Amid the wrapping paper and open boxes still strewn around, we're reminded of an old truism.
It's the thought that counts.
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Every one of those holiday presents is pretty special - even the polka dot tie - because each was chosen with great forethought. Many of them will be cherished for a long time.
That's the same line of thinking at the Fox Valley Park District. Every year, the district presents its residents with appreciation by making their communities great places to live, grow, recreate and raise families.
This mutual give-and-take is a reflection of every resident's wish list that provides input and opportunities for the District to better serve their needs. It's an exchange of ideas that bears gifts in the form of community betterment.
While Santa was busying himself at the North Pole this year, the district was unveiling new programs, more events, improved parks and facilities and reinvesting in our communities. Here's a condensed list of highlights from 2009:
• Open spaces acquired and preserved: An additional 34.2 acres were obtained, bringing the total acreage to 93.8 since inception of the Open Space, Park and Recreation Investment plan in 2008. Significant acreage along the Fox River was secured as well, expanding public riverside access and recreation opportunities.
• Improved regional trails: The district extended its interconnected trail network to 40 miles and upgraded more than five miles through repaving projects. These improvements also will pave the way to completion next summer of the "Trail Gap Project" that bring the Fox River Trail to the doorstep of downtown Aurora while connecting a pedal-friendly route running more than 75 miles from Oswego to the Wisconsin state line.
• Ball field improvements: Big-league dreams won't seem far away for those playing on the district's refurbished fields. In 2009, the District put the wraps on a two-year project in which 43 ball fields were renovated, regarded and outfitted with new fencing, backstops and stylishly retro foul poles.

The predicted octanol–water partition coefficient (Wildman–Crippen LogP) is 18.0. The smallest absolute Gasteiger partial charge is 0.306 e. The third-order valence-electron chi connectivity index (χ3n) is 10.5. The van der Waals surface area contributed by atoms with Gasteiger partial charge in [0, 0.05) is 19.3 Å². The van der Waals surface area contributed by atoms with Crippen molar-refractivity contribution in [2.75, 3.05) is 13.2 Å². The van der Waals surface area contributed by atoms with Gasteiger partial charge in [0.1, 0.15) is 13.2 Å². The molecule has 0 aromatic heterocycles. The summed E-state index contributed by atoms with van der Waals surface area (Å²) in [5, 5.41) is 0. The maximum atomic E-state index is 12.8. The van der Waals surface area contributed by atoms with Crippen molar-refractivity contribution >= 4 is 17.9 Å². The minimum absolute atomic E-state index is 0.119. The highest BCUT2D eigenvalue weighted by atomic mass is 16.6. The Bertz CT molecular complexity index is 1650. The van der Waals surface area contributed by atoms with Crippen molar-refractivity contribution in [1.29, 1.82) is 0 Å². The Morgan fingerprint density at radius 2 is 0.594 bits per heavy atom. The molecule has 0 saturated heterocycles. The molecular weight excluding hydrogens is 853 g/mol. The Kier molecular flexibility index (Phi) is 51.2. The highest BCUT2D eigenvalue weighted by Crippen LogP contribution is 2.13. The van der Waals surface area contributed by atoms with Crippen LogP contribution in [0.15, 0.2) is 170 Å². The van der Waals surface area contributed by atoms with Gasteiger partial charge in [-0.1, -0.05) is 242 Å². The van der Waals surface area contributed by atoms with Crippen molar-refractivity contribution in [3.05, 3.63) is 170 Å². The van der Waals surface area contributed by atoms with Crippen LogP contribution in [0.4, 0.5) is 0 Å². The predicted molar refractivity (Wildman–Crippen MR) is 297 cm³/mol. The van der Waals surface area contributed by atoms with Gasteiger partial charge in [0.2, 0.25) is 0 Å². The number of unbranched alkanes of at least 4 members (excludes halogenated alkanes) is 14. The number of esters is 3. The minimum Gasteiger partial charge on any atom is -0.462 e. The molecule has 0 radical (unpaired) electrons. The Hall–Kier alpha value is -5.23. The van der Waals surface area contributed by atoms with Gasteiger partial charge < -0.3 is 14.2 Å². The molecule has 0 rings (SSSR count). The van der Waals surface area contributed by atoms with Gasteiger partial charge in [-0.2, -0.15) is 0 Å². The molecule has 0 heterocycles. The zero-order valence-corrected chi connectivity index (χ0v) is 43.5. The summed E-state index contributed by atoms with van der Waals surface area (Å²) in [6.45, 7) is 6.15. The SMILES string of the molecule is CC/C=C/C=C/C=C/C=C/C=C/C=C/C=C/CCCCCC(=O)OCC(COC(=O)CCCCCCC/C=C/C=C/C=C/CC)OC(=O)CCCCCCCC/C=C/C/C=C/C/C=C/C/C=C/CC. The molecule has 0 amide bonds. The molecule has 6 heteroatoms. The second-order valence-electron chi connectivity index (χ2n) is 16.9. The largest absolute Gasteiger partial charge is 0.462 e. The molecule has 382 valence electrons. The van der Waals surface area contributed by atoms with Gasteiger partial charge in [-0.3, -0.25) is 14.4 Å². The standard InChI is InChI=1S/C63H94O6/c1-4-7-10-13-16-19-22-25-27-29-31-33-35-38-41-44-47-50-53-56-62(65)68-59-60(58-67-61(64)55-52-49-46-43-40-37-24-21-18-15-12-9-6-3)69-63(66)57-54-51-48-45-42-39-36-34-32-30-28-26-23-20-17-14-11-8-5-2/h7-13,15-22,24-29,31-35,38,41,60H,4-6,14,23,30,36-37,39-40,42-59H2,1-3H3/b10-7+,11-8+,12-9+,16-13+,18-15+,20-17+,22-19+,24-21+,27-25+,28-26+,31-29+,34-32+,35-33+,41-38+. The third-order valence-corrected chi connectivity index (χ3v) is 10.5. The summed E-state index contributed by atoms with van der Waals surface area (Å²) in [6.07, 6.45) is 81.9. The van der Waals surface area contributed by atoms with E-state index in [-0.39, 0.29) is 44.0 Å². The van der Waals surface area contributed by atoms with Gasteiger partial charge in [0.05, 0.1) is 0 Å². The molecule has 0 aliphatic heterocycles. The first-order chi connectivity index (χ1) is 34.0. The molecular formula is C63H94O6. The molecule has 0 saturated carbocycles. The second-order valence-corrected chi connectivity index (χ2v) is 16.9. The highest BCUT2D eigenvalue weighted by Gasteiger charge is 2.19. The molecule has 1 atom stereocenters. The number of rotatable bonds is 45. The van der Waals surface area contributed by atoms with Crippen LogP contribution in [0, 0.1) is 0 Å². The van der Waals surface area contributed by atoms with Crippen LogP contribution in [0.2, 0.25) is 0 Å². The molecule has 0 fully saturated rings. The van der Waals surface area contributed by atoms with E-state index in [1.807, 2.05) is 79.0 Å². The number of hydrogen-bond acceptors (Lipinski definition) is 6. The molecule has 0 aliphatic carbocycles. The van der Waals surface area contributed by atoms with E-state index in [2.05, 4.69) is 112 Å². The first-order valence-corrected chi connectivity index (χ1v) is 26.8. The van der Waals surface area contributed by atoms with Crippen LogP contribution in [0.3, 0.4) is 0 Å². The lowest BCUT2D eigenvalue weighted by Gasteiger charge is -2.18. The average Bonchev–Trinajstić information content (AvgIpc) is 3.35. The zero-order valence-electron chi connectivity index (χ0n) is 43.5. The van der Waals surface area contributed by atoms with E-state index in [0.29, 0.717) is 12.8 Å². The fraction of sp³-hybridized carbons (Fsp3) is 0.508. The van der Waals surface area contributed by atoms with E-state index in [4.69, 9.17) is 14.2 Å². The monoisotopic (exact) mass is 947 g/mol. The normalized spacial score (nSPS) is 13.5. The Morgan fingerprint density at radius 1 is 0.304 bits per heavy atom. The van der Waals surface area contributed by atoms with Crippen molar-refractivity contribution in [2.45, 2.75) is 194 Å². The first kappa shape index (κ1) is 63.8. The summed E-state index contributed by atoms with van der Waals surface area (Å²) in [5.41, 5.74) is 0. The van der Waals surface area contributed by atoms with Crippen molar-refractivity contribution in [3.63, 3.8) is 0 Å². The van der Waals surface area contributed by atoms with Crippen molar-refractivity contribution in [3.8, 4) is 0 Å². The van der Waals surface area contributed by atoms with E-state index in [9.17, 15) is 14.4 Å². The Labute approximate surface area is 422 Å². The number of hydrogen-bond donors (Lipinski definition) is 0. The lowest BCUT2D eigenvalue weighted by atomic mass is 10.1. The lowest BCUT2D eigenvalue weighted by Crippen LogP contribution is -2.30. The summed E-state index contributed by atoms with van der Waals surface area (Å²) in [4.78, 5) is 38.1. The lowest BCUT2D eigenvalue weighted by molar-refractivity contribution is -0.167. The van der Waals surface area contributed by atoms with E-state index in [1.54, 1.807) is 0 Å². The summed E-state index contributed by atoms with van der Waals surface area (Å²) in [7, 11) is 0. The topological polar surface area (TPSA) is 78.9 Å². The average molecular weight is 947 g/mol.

• Park renovations and celebrations: Five grand re-openings were held to celebrate the completion of renovation projects and upgrades in district parks. More than 1,200 guests attended festivities at North Aurora Island Park, Nature's Meadows Park, May Street Park, Montgomery Park and Spring Lake Park.
• Reduced carbon footprint: Plans were put in place to move the district's administrative and maintenance operations to the vacant facility on 101 W. Illinois Ave. Once complete, the maintenance sheds at 712 S. River Street will be demolished and the area converted to riverside park land and open space while providing a new trailhead for the Virgil Gilman and Fox River Trails.
• 1,516 new trees planted: That averages out to 10 new trees for every park - not that that formula was used, but it provides a measure as to how extensive the district's green-minded arbor program has been. That's 2,500 trees planted since the spring of 2008, with 1,500 more planned in 2010. Behold the beauty!
• Energy reduction, cost savings: With the continued transition to high-efficient lighting and the installation of photoelectric switches at District facilities, energy use has been reduced by 10.7 percent vs. the same period in 2008.
• Recreational revelry: More than 35,000 fun-seekers registered for park district programs. Highlights included the 49th annual Mid-American Canoe and Kayak Race, the new E-Fit room at Eola Community Center, the debut of the Fox Valley Amazing Race and a free Family Fun Night at Blackberry Farm that drew 2,000 visitors.
• Spring Spruce Up: Always appreciative of its many volunteers, the district welcomed 225 helpers for this first event that was held concurrently at 10 different parks and resulted in 105 bags of garbage and 50 bags of recyclables cleaned up. The event was so successful that an encore is planned for 2010 on Saturday, April 17.
• Hitting the fairway: Amid severe downward trends in the golf industry nationwide, the district moved proactively to secure a stable financial future for Orchard Valley. An agreement with Billy Casper Golf to manage operations at the golf course and restaurant will generate more than $5.1 million over the next 15 years.
Lastly, while it's tough to hit everyone on the list, the park district does its best. Nearly 2,400 programming and facility surveys - many of them filled out online - were turned in by participants in 2009, offering valuable feedback that guides decisions and planning by District staff.
That type of input and support from the community is vitally important - and it's a huge reason why Fox Valley was voted the best park district in the nation in its class (serving populations between 100,000 and 250,000). The National Gold Medal Award - which Fox Valley received in October - is ours to share and yours to wear.
After all, this is your park district. Happy Holidays indeed!
Jeff Long is the public relations manager for the Fox Valley Park District. Contact him at email@example.com